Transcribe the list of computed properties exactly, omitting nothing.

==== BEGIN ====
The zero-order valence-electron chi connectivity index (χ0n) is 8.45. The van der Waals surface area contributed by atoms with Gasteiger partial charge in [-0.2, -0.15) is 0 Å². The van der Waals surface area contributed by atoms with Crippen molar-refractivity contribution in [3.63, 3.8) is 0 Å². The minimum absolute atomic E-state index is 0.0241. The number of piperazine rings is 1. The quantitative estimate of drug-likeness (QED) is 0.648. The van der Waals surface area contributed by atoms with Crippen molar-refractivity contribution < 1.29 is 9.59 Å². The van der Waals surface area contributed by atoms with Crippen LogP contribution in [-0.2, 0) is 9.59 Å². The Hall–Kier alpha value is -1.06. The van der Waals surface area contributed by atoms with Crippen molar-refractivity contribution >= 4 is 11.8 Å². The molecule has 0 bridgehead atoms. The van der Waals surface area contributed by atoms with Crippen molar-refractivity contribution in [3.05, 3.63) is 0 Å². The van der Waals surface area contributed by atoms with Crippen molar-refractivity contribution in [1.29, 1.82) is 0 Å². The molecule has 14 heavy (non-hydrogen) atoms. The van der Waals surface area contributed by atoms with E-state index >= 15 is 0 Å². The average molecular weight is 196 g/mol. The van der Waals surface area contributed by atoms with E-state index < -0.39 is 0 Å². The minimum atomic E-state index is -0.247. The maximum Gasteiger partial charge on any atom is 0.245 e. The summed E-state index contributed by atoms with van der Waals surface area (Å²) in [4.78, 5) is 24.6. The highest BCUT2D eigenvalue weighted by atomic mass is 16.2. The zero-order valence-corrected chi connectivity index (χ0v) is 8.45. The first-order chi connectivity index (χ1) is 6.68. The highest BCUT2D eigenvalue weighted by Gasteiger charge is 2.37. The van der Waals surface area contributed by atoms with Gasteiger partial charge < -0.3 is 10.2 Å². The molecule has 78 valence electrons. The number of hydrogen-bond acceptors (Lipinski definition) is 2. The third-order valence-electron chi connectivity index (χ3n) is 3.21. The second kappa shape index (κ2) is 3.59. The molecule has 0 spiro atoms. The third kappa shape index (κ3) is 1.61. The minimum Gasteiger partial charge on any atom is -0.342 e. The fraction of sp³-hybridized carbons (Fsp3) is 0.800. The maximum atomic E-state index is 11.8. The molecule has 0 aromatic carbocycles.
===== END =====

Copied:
The zero-order valence-electron chi connectivity index (χ0n) is 8.45. The van der Waals surface area contributed by atoms with Gasteiger partial charge in [-0.2, -0.15) is 0 Å². The van der Waals surface area contributed by atoms with Crippen molar-refractivity contribution in [3.63, 3.8) is 0 Å². The minimum absolute atomic E-state index is 0.0241. The number of piperazine rings is 1. The quantitative estimate of drug-likeness (QED) is 0.648. The van der Waals surface area contributed by atoms with Crippen molar-refractivity contribution < 1.29 is 9.59 Å². The van der Waals surface area contributed by atoms with Crippen LogP contribution in [-0.2, 0) is 9.59 Å². The Hall–Kier alpha value is -1.06. The van der Waals surface area contributed by atoms with Crippen molar-refractivity contribution >= 4 is 11.8 Å². The molecule has 0 bridgehead atoms. The van der Waals surface area contributed by atoms with Crippen molar-refractivity contribution in [3.05, 3.63) is 0 Å². The van der Waals surface area contributed by atoms with Crippen molar-refractivity contribution in [1.29, 1.82) is 0 Å². The molecule has 14 heavy (non-hydrogen) atoms. The van der Waals surface area contributed by atoms with E-state index >= 15 is 0 Å². The average molecular weight is 196 g/mol. The van der Waals surface area contributed by atoms with E-state index < -0.39 is 0 Å². The minimum atomic E-state index is -0.247. The maximum Gasteiger partial charge on any atom is 0.245 e. The summed E-state index contributed by atoms with van der Waals surface area (Å²) in [4.78, 5) is 24.6. The highest BCUT2D eigenvalue weighted by atomic mass is 16.2. The zero-order valence-corrected chi connectivity index (χ0v) is 8.45. The first-order chi connectivity index (χ1) is 6.68. The highest BCUT2D eigenvalue weighted by Gasteiger charge is 2.37. The van der Waals surface area contributed by atoms with Gasteiger partial charge < -0.3 is 10.2 Å². The molecule has 78 valence electrons. The number of hydrogen-bond acceptors (Lipinski definition) is 2. The third-order valence-electron chi connectivity index (χ3n) is 3.21. The second kappa shape index (κ2) is 3.59. The molecule has 0 spiro atoms. The third kappa shape index (κ3) is 1.61. The minimum Gasteiger partial charge on any atom is -0.342 e. The fraction of sp³-hybridized carbons (Fsp3) is 0.800. The maximum atomic E-state index is 11.8. The molecule has 0 aromatic carbocycles.